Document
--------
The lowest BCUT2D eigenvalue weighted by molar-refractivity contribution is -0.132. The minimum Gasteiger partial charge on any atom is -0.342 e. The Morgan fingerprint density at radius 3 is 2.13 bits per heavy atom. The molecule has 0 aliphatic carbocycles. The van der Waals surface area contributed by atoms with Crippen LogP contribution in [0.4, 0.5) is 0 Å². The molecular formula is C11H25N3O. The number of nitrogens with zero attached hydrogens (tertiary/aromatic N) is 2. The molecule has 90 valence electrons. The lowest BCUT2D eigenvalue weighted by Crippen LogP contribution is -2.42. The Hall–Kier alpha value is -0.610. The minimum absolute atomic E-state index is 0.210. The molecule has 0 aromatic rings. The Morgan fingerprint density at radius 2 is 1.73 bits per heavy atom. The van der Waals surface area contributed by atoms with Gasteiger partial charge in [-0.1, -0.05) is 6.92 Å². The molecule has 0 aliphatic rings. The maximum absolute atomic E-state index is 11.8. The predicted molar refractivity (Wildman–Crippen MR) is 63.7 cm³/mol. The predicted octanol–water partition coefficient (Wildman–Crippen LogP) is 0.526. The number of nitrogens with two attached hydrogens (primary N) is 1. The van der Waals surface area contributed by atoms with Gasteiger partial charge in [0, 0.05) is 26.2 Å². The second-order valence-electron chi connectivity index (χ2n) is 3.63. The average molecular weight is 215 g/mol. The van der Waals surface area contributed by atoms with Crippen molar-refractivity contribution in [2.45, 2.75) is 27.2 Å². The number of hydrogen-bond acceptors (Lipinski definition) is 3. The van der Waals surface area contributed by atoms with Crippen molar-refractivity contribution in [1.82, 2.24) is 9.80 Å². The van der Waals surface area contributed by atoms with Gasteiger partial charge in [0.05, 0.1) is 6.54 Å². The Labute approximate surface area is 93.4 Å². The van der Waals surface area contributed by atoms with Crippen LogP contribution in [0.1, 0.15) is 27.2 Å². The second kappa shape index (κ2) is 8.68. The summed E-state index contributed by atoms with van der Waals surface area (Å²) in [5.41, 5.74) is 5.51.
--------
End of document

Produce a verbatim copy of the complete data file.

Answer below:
The lowest BCUT2D eigenvalue weighted by molar-refractivity contribution is -0.132. The minimum Gasteiger partial charge on any atom is -0.342 e. The Morgan fingerprint density at radius 3 is 2.13 bits per heavy atom. The molecule has 0 aliphatic carbocycles. The van der Waals surface area contributed by atoms with Crippen LogP contribution in [0.4, 0.5) is 0 Å². The molecular formula is C11H25N3O. The number of nitrogens with zero attached hydrogens (tertiary/aromatic N) is 2. The molecule has 90 valence electrons. The lowest BCUT2D eigenvalue weighted by Crippen LogP contribution is -2.42. The Hall–Kier alpha value is -0.610. The minimum absolute atomic E-state index is 0.210. The molecule has 0 aromatic rings. The Morgan fingerprint density at radius 2 is 1.73 bits per heavy atom. The van der Waals surface area contributed by atoms with Gasteiger partial charge in [-0.1, -0.05) is 6.92 Å². The molecule has 0 aliphatic rings. The maximum absolute atomic E-state index is 11.8. The predicted molar refractivity (Wildman–Crippen MR) is 63.7 cm³/mol. The predicted octanol–water partition coefficient (Wildman–Crippen LogP) is 0.526. The number of nitrogens with two attached hydrogens (primary N) is 1. The van der Waals surface area contributed by atoms with Gasteiger partial charge in [0, 0.05) is 26.2 Å². The second-order valence-electron chi connectivity index (χ2n) is 3.63. The average molecular weight is 215 g/mol. The van der Waals surface area contributed by atoms with Crippen molar-refractivity contribution in [2.45, 2.75) is 27.2 Å². The number of hydrogen-bond acceptors (Lipinski definition) is 3. The van der Waals surface area contributed by atoms with Crippen molar-refractivity contribution in [1.82, 2.24) is 9.80 Å². The van der Waals surface area contributed by atoms with Gasteiger partial charge in [0.05, 0.1) is 6.54 Å². The Labute approximate surface area is 93.4 Å². The van der Waals surface area contributed by atoms with Crippen LogP contribution in [0.1, 0.15) is 27.2 Å². The second kappa shape index (κ2) is 8.68. The summed E-state index contributed by atoms with van der Waals surface area (Å²) in [5.41, 5.74) is 5.51.